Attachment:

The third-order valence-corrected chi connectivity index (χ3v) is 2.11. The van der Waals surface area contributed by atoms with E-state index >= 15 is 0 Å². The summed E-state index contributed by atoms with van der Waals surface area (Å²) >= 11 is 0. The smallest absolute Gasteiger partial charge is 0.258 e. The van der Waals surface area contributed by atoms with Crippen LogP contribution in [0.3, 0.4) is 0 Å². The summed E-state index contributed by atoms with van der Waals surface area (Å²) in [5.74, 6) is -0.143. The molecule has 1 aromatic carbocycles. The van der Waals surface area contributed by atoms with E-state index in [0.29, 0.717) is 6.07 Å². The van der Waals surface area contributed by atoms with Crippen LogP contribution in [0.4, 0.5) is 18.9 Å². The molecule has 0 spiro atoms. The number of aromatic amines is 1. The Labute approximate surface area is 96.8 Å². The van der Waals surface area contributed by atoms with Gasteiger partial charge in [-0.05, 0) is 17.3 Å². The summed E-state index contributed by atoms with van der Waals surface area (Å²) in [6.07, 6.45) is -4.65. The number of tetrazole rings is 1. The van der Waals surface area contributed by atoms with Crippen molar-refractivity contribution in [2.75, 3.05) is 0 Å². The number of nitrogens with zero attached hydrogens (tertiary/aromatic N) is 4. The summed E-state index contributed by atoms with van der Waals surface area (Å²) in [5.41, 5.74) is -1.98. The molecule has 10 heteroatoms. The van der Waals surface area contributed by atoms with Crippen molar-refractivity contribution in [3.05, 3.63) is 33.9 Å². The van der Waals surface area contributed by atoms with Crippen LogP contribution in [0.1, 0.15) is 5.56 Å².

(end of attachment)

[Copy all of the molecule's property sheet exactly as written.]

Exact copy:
The third-order valence-corrected chi connectivity index (χ3v) is 2.11. The van der Waals surface area contributed by atoms with E-state index >= 15 is 0 Å². The summed E-state index contributed by atoms with van der Waals surface area (Å²) >= 11 is 0. The smallest absolute Gasteiger partial charge is 0.258 e. The van der Waals surface area contributed by atoms with Crippen LogP contribution in [0.3, 0.4) is 0 Å². The summed E-state index contributed by atoms with van der Waals surface area (Å²) in [5.74, 6) is -0.143. The molecule has 1 aromatic carbocycles. The van der Waals surface area contributed by atoms with E-state index in [0.29, 0.717) is 6.07 Å². The van der Waals surface area contributed by atoms with Crippen LogP contribution in [0.4, 0.5) is 18.9 Å². The molecule has 0 spiro atoms. The number of aromatic amines is 1. The Labute approximate surface area is 96.8 Å². The van der Waals surface area contributed by atoms with Gasteiger partial charge in [-0.05, 0) is 17.3 Å². The summed E-state index contributed by atoms with van der Waals surface area (Å²) in [6.07, 6.45) is -4.65. The number of tetrazole rings is 1. The van der Waals surface area contributed by atoms with Crippen molar-refractivity contribution in [2.75, 3.05) is 0 Å². The number of nitrogens with zero attached hydrogens (tertiary/aromatic N) is 4. The summed E-state index contributed by atoms with van der Waals surface area (Å²) in [5.41, 5.74) is -1.98. The molecule has 10 heteroatoms. The van der Waals surface area contributed by atoms with Crippen molar-refractivity contribution in [3.05, 3.63) is 33.9 Å². The van der Waals surface area contributed by atoms with Crippen LogP contribution in [0.1, 0.15) is 5.56 Å².